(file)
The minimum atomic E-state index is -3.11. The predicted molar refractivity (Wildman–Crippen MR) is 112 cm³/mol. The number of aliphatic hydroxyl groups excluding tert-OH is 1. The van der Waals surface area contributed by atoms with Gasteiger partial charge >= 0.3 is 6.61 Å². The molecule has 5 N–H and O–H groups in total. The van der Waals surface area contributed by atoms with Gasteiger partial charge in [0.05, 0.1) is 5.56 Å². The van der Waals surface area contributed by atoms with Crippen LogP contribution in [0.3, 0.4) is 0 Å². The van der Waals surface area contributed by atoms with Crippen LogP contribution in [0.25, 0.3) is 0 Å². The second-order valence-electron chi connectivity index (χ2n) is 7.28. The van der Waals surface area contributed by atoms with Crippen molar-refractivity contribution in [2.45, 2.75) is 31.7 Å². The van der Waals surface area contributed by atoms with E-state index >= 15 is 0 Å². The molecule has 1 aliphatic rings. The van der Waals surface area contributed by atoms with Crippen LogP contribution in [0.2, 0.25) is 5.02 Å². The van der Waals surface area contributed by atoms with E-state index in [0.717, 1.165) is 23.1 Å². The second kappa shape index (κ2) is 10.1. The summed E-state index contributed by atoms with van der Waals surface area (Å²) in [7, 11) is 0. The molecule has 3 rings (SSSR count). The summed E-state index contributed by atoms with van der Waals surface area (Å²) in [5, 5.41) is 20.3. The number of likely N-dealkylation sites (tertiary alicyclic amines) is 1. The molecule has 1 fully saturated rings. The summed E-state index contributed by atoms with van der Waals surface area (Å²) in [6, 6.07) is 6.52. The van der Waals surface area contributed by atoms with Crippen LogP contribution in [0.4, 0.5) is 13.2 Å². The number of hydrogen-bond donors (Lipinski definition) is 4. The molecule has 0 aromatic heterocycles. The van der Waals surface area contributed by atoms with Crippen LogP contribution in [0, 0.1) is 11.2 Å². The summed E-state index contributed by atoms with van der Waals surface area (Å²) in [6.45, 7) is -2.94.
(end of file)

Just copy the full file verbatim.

The minimum atomic E-state index is -3.11. The predicted molar refractivity (Wildman–Crippen MR) is 112 cm³/mol. The number of aliphatic hydroxyl groups excluding tert-OH is 1. The van der Waals surface area contributed by atoms with Gasteiger partial charge >= 0.3 is 6.61 Å². The molecule has 5 N–H and O–H groups in total. The van der Waals surface area contributed by atoms with Gasteiger partial charge in [0.05, 0.1) is 5.56 Å². The van der Waals surface area contributed by atoms with Crippen LogP contribution in [0.3, 0.4) is 0 Å². The van der Waals surface area contributed by atoms with Crippen LogP contribution in [0.25, 0.3) is 0 Å². The second-order valence-electron chi connectivity index (χ2n) is 7.28. The van der Waals surface area contributed by atoms with Crippen molar-refractivity contribution in [2.45, 2.75) is 31.7 Å². The van der Waals surface area contributed by atoms with E-state index >= 15 is 0 Å². The molecule has 1 aliphatic rings. The van der Waals surface area contributed by atoms with Crippen LogP contribution in [0.2, 0.25) is 5.02 Å². The van der Waals surface area contributed by atoms with E-state index in [0.717, 1.165) is 23.1 Å². The second kappa shape index (κ2) is 10.1. The summed E-state index contributed by atoms with van der Waals surface area (Å²) in [7, 11) is 0. The molecule has 3 rings (SSSR count). The summed E-state index contributed by atoms with van der Waals surface area (Å²) in [5, 5.41) is 20.3. The number of likely N-dealkylation sites (tertiary alicyclic amines) is 1. The molecule has 1 fully saturated rings. The summed E-state index contributed by atoms with van der Waals surface area (Å²) in [6, 6.07) is 6.52. The van der Waals surface area contributed by atoms with Crippen LogP contribution in [0.4, 0.5) is 13.2 Å². The number of hydrogen-bond donors (Lipinski definition) is 4. The molecule has 0 aromatic heterocycles. The van der Waals surface area contributed by atoms with Crippen LogP contribution in [0, 0.1) is 11.2 Å². The summed E-state index contributed by atoms with van der Waals surface area (Å²) in [6.45, 7) is -2.94.